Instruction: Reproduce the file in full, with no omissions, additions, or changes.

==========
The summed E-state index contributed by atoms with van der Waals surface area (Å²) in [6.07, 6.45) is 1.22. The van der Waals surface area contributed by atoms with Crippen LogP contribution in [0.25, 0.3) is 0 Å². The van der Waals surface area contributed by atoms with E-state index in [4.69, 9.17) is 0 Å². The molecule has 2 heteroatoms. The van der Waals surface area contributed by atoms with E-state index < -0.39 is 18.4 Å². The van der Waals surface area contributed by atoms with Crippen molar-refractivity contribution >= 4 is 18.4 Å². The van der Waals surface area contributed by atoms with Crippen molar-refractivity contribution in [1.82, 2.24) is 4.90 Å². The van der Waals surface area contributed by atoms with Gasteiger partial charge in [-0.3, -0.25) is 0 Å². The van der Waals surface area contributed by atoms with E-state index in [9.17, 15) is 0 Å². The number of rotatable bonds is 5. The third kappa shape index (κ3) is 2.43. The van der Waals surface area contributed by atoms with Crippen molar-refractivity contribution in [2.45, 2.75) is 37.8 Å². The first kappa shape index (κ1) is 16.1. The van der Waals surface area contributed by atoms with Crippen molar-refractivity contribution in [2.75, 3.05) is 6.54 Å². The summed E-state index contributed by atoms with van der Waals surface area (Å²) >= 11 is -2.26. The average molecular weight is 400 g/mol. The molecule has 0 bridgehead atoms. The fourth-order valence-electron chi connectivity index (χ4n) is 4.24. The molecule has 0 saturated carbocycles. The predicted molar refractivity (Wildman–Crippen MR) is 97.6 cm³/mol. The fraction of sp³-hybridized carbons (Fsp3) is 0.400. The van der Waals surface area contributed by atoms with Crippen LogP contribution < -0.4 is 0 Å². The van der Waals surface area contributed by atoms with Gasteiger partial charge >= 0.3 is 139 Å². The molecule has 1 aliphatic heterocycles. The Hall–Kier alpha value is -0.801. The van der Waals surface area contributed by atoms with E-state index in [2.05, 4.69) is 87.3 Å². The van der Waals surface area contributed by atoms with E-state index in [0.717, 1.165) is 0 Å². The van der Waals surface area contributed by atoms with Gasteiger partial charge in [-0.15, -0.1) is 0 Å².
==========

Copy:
The summed E-state index contributed by atoms with van der Waals surface area (Å²) in [6.07, 6.45) is 1.22. The van der Waals surface area contributed by atoms with Crippen LogP contribution in [0.25, 0.3) is 0 Å². The van der Waals surface area contributed by atoms with E-state index in [4.69, 9.17) is 0 Å². The molecule has 2 heteroatoms. The van der Waals surface area contributed by atoms with E-state index < -0.39 is 18.4 Å². The van der Waals surface area contributed by atoms with Crippen molar-refractivity contribution >= 4 is 18.4 Å². The van der Waals surface area contributed by atoms with Crippen molar-refractivity contribution in [1.82, 2.24) is 4.90 Å². The van der Waals surface area contributed by atoms with Gasteiger partial charge in [-0.3, -0.25) is 0 Å². The van der Waals surface area contributed by atoms with E-state index in [9.17, 15) is 0 Å². The number of rotatable bonds is 5. The third kappa shape index (κ3) is 2.43. The van der Waals surface area contributed by atoms with Crippen molar-refractivity contribution in [2.45, 2.75) is 37.8 Å². The first kappa shape index (κ1) is 16.1. The van der Waals surface area contributed by atoms with Crippen molar-refractivity contribution in [2.75, 3.05) is 6.54 Å². The summed E-state index contributed by atoms with van der Waals surface area (Å²) >= 11 is -2.26. The average molecular weight is 400 g/mol. The molecule has 0 bridgehead atoms. The fourth-order valence-electron chi connectivity index (χ4n) is 4.24. The molecule has 0 saturated carbocycles. The predicted molar refractivity (Wildman–Crippen MR) is 97.6 cm³/mol. The fraction of sp³-hybridized carbons (Fsp3) is 0.400. The van der Waals surface area contributed by atoms with Crippen LogP contribution < -0.4 is 0 Å². The van der Waals surface area contributed by atoms with Gasteiger partial charge >= 0.3 is 139 Å². The molecule has 1 aliphatic heterocycles. The Hall–Kier alpha value is -0.801. The van der Waals surface area contributed by atoms with E-state index in [2.05, 4.69) is 87.3 Å². The van der Waals surface area contributed by atoms with E-state index in [0.717, 1.165) is 0 Å². The van der Waals surface area contributed by atoms with Gasteiger partial charge in [-0.15, -0.1) is 0 Å².